Photo by Maddie Jaffe '17
Photo by Maddie Jaffe ’17

During the question and answer session, Kava Garcia Vasquez ’17 began, “I want to reclaim this space and re-center blackness.” Vasquez approached the microphone with a number of students who asked that King speak directly to the black members of the audience who are already aware of the trauma which was the subject of King’s speech, and questioned the purpose of the videos depicting violence against black people.

“The reality was that for him showing those images was an effort to humanize those numbers, but what I saw on that screen was my body, and the body of my sisters and my family being thrown around,” Vasquez told The Mac Weekly. “It felt like yet another one of these conversations where POC are expected to teach white students or students that don’t know,” she continued.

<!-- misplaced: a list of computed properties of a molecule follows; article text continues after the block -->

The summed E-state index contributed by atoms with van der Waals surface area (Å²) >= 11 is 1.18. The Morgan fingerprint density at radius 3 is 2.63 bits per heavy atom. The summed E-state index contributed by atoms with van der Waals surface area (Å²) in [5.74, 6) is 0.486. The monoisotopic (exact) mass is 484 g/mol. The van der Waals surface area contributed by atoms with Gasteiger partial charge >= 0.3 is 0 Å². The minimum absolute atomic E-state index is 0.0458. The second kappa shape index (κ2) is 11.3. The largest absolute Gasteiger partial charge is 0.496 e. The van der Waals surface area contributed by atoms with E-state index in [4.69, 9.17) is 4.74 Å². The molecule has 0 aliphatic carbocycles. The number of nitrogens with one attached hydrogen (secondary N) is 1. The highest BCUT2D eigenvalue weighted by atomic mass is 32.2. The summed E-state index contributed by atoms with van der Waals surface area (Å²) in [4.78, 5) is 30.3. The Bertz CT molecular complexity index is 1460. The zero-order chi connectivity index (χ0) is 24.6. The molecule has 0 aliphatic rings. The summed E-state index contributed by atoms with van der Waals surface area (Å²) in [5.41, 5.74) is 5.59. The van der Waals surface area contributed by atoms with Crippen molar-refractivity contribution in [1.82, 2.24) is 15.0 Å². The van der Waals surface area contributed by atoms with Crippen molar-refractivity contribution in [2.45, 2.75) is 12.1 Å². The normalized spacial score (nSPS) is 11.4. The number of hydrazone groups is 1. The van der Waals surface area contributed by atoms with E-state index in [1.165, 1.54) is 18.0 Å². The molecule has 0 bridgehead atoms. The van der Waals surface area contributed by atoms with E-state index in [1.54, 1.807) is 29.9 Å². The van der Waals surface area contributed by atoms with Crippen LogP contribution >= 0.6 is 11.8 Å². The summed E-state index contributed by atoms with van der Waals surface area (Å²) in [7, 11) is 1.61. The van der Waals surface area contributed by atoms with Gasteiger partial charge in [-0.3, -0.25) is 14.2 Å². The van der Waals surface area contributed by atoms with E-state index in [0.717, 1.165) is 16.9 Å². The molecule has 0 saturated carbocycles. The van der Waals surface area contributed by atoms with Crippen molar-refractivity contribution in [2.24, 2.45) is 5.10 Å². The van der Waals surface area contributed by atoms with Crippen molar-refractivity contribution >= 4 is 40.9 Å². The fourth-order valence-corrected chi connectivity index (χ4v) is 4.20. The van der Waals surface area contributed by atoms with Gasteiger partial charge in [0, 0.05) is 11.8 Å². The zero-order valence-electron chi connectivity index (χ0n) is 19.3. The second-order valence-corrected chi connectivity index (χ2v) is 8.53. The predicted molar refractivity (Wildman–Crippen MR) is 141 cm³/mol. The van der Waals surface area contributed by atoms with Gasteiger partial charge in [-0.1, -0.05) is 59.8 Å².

Vasquez said she understood why King would use such videos as a tool for engaging students who may not have a personal stake in this violence. “He said some important stuff, like it’s difficult to know where you are in the scheme of history,” she added. Nevertheless, Vasquez said the talk reflected the “hamster wheel” in which Macalester students often find themselves caught: “We think we’re moving forward, but we’re really just expending energy running in circles talking about privilege and always recentering whiteness,” she said.